Tuesday, May 24, 2005

the gravity of home

When I grew up, we never lived in one place to very long. My dad was in the Air Force, so we moved every 3 or 4 years. By the time I was 14 we had lived in Washington D.C., Germany, Upper Michigan, California and Pennsylvania. When he retired, we settled in Pennsylvania, just as I started high school at 14. For me, that just meant one more 4 year stop before I went to college...another 4 year stop. What I'm getting at is that even though my parents put down roots in Pennsylvania, I never really did. I lived in one town in Pennsylvania for a year and a half when I was in grade school, another in Pennsylvania for 4 years of high school, and yet another through 4 years of college, and left. I go back to visit, but there's no draw calling me back to the family homestead.

All this came back to me last night. I received, in the mail, a directory from Bishop McDevitt High School in Harrisburg, Pennsylvania, a.k.a. my old high school (yes, Catholic grade school, Catholic high school, Catholic university - I'm pretty well indoctrinated and therefore slightly mentally disturbed). Names, addresses and whatever current information was supplied by the individuals, for every class going back to the graduates in 1919. I was in the class of 1975 (yes I am that old), by the way, along with about 350 others. I spent last night looking up names I remember, just to see where they are now. It was interesting, and brought back a lot of memories, of the 4 years I spent there growing through the awkwardness of adolescence, but what struck me is how most of the people I knew never ventured far from home (or returned, after forays into the wide wide world). Here I am in Florida, and there are some others who traveled, but the vast majority stayed right there. I guess if you grow up there, there's more of a tendency to stay with what you know, but honestly, the longest I've lived anywhere in my life, by a pretty huge margin, is here in the Jacksonville area, and I have no compulsion to move back north. When I got out of college, I spent quite a few years as a pilot in the Navy, so again, I didn't stay in one place longer than 3 years, and finished my Navy years here, which is probably why we stayed, because I was sick of moving. We've lived in different houses, from the beach to closer into town, to now, a bit south, but still....we've been here 18 years. This is the closest thing I've ever had to putting down roots somewhere, and I've grown comfortable with it. Part of that may very well be, after moving so many times already ion my life, I have no desire to do it again. Moving sucks. If you count the years I was at college as living at home with my parents, that would be the second longest contiguous streak of time I lived anywhere, but still....8 years doesn't generate a whole lot of gravity calling me back like it appears to have done with most of my classmates.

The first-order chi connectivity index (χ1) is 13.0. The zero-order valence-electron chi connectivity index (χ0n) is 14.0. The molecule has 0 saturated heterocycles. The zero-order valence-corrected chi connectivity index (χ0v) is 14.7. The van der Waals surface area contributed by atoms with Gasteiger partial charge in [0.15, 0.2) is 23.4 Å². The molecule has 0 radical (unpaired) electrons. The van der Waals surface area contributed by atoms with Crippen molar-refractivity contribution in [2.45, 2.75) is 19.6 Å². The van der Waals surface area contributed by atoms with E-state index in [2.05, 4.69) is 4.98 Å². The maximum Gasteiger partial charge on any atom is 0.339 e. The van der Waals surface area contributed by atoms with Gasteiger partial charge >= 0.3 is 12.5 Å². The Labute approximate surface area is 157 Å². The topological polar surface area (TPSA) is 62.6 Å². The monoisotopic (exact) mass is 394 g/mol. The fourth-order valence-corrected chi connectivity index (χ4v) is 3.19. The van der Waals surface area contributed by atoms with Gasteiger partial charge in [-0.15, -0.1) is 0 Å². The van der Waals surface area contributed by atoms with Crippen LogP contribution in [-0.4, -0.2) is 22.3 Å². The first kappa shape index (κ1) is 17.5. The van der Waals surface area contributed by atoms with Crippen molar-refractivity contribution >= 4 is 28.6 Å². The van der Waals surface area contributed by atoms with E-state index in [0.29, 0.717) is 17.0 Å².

Monday, May 23, 2005


There was a time when I bought a lot of things on ebay, and then I started to feel an addiction come on. I'd start bidding on things, not because I needed them, but because I could get them cheap....golf stuff being my main crutch. I now have more golf balls than I will use in the next year, at least...and I go through several of them in a round, managing to drown more than one and abandon a few in the woods. I bailed before it got too ugly, but this is just the sort of thing I was afraid of...

ebay gone berzerk

and it all takes care of itself

So much worrying over nothing. The team lost Friday night, and it rained Saturday night, so no practice with his coach Saturday, and no game this week to fret over and wonder whether I should allow him to play or not. Instead, Saturday night I took my son and a friend of his to see Star Wars III, which we all enjoyed. My wife, the non-Star Wars fan, declined the trip and went shopping instead.

My son and I will continue to play catch and I'll get him some batting practice in preparation of Fall baseball, but the sense of immediacy is behind us.

As for Star Wars, if you're a fan, you will love it. If not, I'm not sure, but I think you'd still like it. It helps a whole lot to know the story behind it all and to have seen the others, or that's my opinion anyway. If you don't, you'd probably walk away with more questions than answers. I don't know anyone who has seen it without knowing the whole story, so that's just a theory. It is a pretty dark movie though. In the past I'd be more than willing to take a 5 year old child to a Star Wars movie. This one though....I don't think so.

Friday, May 20, 2005

the bittersweet cast removal

The youngster's cast came off two days ago, and yes, life is better! He can finally wash that arm, and it has been needing it for weeks. It also makes it easier to do a lot of things, and makes life more fun. He and I have been playing catch non-stop (or 'till dad gets tired) in the evenings the last two nights.

The problem - baseball. His baseball team is good....very good. They only lost two games this season (which he is quick to point out happened after he was out with a broken wrist) and finished the season in first place. Now they are having playoffs, and he desparately wants to play. He cried when the doctor told him he could throw, catch and hit, but no actual games for a month. He said if he falls on it wrong or runs it into somebody, there's a 20% chance he could break it in the same place. A month from now though, win or lose, the season will be over. The first game is tonight, and I think we'll let him practice with the team, even though he can't play. Then this weekend he has a lesson with a high school coach, and maybe, if his team wins tonight and plays next week, and things go well in practice and with his lesson, we'll let him play next week. It would be against my better judgement, but how many times in your "little boy" life is your team one of the best and doing well in playoffs, and I don't want to deprive him of being an active part of that. Now, if they lose tonight, I suppose the point is moot, but if they win.......